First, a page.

A passionate student of Japanese poetry, theater, and art for much of her life, Gretel Ehrlich felt compelled to return to the earthquake-and-tsunami-devastated Tohoku coast to bear witness, listen to survivors, and experience their terror and exhilaration in villages and towns where all shelter and hope seemed lost. In an eloquent narrative that blends strong reportage, poetic observation, and deeply felt reflection, she takes us into the upside-down world of northeastern Japan, where nothing is certain and where the boundaries between living and dying have been erased by water. The stories of rice farmers, monks, and wanderers; of fishermen who drove their boats up the steep wall of the wave; and of an eighty-four-year-old geisha who survived the tsunami to hand down a song that only she still remembered are both harrowing and inspirational. Facing death, facing life, and coming to terms with impermanence are equally compelling in a landscape of surreal desolation, as the ghostly specter of Fukushima Daiichi, the nuclear power complex, spews radiation into the ocean and air. Facing the Wave is a testament to the buoyancy, spirit, humor, and strong-mindedness of those who must find their way in a suddenly shattered world.
Book — x, 358 p.,  p. of plates : col. ill., col. maps ; 22 cm.
A plastic soup
Surfing the learning curve
Swept away : the oceans as global dumpster
The plastic sea around us
The invention of throwaway living
The plastic age
The message finds its medium
Erasing our plastic footprint
In the summer of 1997, Charles Moore set sail from Honolulu for California after competing in a trans-Pacific race. When he and his crew took a shortcut through the seldom-traversed North Pacific Subtropical Gyre, a vast oceanic "desert" where winds are slack, Moore realized his ship was skimming through a plastic soup. He had stumbled upon the largest garbage dump on the planet, soon to be dubbed the Great Pacific Garbage Patch--where plastic outweighs zooplankton, the ocean's food base, by six to one. Here, Moore recounts his ominous findings and unveils the secret life and hidden properties of plastics. Moore includes us in his maritime exploits as he collects samples throughout the oceans, and in his struggle to get the world's attention about the oceans' plight. He describes how plastics gradually emerged as a planetary menace--not just litter, but a potent threat to the ocean environment, and thus to life on earth.--From publisher description.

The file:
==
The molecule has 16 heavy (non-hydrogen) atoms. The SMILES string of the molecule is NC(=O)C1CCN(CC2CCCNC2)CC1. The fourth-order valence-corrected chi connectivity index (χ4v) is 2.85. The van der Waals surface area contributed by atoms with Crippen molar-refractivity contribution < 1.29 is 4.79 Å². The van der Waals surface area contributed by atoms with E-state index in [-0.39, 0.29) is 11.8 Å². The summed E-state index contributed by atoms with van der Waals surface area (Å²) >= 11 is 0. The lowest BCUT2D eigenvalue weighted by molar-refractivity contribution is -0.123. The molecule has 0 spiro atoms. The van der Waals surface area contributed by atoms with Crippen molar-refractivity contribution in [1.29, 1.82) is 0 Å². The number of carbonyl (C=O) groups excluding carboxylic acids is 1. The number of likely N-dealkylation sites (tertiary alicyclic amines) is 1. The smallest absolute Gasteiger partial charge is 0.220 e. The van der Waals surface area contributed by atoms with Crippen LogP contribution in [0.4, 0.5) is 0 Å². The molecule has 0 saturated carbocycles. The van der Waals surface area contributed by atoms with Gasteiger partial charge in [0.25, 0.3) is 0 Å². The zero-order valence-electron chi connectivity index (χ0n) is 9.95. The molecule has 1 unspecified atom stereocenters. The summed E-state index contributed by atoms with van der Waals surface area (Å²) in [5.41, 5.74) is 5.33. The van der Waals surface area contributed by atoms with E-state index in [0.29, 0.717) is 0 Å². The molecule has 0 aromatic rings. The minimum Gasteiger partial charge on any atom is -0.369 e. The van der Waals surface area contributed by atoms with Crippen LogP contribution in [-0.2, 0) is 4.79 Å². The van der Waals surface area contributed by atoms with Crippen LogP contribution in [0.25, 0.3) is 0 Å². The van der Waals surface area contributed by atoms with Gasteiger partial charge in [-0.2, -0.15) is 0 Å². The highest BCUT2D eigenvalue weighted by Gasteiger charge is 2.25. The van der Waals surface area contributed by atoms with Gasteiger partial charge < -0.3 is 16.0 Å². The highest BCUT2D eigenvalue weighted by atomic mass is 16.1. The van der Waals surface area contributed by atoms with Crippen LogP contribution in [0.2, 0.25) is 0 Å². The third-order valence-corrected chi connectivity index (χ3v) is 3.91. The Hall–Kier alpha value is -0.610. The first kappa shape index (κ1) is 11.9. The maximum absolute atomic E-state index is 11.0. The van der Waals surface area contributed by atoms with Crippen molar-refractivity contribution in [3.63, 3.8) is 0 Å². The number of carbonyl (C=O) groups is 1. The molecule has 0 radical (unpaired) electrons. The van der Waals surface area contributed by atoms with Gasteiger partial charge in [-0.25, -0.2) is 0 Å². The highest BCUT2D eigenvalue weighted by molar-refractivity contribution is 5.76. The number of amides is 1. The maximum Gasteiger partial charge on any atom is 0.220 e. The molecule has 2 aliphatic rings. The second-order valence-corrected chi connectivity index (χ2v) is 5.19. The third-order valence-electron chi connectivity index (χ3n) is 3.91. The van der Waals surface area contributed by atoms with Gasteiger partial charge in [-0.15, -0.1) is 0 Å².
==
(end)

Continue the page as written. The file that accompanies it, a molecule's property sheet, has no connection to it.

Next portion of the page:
What you can't see can kill you: the BP Macondo oil monster escapes
Body count: oil, gas, and dispersant attack the people, wildlife, and wild places of the Gulf
When the oil kills the fish, can the fishers survive?
Making BP pay: cleanup workers, vessels of opportunity, claims, and protests
Big oil plays defense: BP and the oil industry respond to disaster
Obama steps up: but is the disaster over and could it happen again?
We cannot allow the BP disaster to be pushed from public view the way BP used chemical dispersants to hide the oil. These remarkable stories - of loss, heroism, and culpability - are a vivid reminder that this catastrophe will be with us for decades, and that we have not yet made the changes necessary to prevent destruction in the future.